Updates on the Human Resource Issues
CPhA, APES, AFPC, CSHP
Pharmaceutical Association, Janet Cooper
Human Resources HRDC study "A Situational Analysis of Human
Resource Issues in the Pharmacy Profession in Canada" is
on the CPhA web site www.cdnpharm.ca. The study reviewed published
articles and reports, public data and internet sites. They also
had 23 key informant interviews asking questions about labour
markets for pharmacists and technicians, evolving roles, training
and practice patterns. This is a limitation of the report since
it was based on available information only and no new information.
indicated the pharmacist occupation is in transition and where
we are going is not precisely clear. Despite the increasing demand
for pharmacist services in both community and hospital, patients
don't seem to be suffering although some pharmacies have reduced
their hours or closed. In terms of the pharmacist shortage, there
is approximately a 10% vacancy rate, both in community and hospital
settings. This is both a Canadian and a global issue. The root
causes of this shortage may include expanded grocery and department
store pharmacies, increased hours of service, rising prescription
volumes due to the aging population, greater demand for information
from consumers and increased availability and complexity of drug
On the flip
side, it has been suggested there is not a shortage, but that
pharmacists are performing tasks they don't need to. If technicians
assume these functions, pharmacists could focus on what they are
trained to do and there would not be a shortage. However, if pharmacists
get involved in primary care reform, there may be a very significant
rise in demand for their services.
concluded there are gaps in information. A comprehensive objective
analysis of current and future human resource issues in pharmacy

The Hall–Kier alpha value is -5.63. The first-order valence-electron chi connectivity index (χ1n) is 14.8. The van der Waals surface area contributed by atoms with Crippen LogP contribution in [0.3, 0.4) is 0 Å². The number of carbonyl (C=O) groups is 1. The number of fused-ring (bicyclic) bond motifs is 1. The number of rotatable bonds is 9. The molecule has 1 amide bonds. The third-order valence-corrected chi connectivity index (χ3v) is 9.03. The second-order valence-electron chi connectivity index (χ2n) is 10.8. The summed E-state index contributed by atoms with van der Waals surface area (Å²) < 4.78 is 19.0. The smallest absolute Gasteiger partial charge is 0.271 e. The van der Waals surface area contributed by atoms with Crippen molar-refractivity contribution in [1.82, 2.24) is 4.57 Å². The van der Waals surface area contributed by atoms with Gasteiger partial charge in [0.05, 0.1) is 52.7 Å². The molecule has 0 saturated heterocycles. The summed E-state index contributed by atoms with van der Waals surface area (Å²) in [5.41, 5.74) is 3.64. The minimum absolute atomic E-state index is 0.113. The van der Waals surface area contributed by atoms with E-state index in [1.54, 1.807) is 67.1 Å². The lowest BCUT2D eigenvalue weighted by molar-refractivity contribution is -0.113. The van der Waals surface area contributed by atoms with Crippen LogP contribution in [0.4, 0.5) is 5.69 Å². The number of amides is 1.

practice is not available. The next step would be an Occupational
sector study with HRDC looking at both pharmacists and technicians.
The Millcroft group also suggested that the scope of technicians
and the use of "assistants" when it is more appropriate
be considered in this study. The purpose of the study would be
to answer questions about the extent and nature of the shortage,
the causes of it, and what can and should be done to address the
problem. The steering committee for the sector study is being
established. A proposal for HRDC will be developed with a 50:50
funding model (HRDC:Pharmacy) for an 18-24 month study that will
cost $400,000-500,000. Pharmacy contributions can be both cash
and in-kind contributions.
initiatives include working with a Health Sector Studies Communications
Secretariat committee looking at several sector studies on nursing,
medicine, pharmacy, oral health, social work and home care. There
is also a rural and remote practices survey to look at recruitment
and retention factors, and pharmacy will be part of this study.
des pharmaciens des établissements de santé du Québec
- Manon Lambert
in 1999 the health minister created a task force on the pharmacist
shortage. Many organizations were involved including APES, the
employers' association, and the Faculties of Pharmacy. The health
minister was already convinced there was a shortage and the study
was to look at the impact of this shortage on the profession.
The study found a 10% vacancy rate in hospitals, and a 3-6% vacancy
in retail pharmacy (although the data was less clear). If the
current trend continues, there is a forecasted 25% vacancy rate
in 15 years time.
affects all categories of hospitals in all geographic locations.
About half of the vacant positions are permanent full-time positions
with the average time to fill a position being 8 months. The report
should be published in July and will have an action plan with
two measures related to recruitment and retention. The capacity
to attract new pharmacists to the Masters program, a requirement
for hospital pharmacy practice, is one measure. The report indicated
a need to increase pharmacist salaries, and to provide more tuition
scholarships. Retail pharmacists are very aggressive in marketing
themselves to pharmacy students early in their school career.
The retention measures are more difficult since they rest with
the health minister and he was not prepared to discuss salaries
in the context of this report.
of Faculties of Pharmacy in Canada, Jim Blackburn
From the Faculty
perspective, there are three issues to examine related to pharmacist
· How many graduates does Canada need in the future?
· How can faculties work with hospitals to get students
interested in hospital practice early on in their education?
· Education is a collaboration between universities and
practitioners which also means it requires collaboration between
the Education and Health Ministries in each province.
How Many Graduates
From a planning point of view, immediate action by Faculties still
has a 4-5 year time line. For example, any admission changes made
for the September 2001 entry of students will not affect graduating
numbers until May 2005. Medium and long term perspectives have
10 year plus time lines. The total numbers of Canadian graduates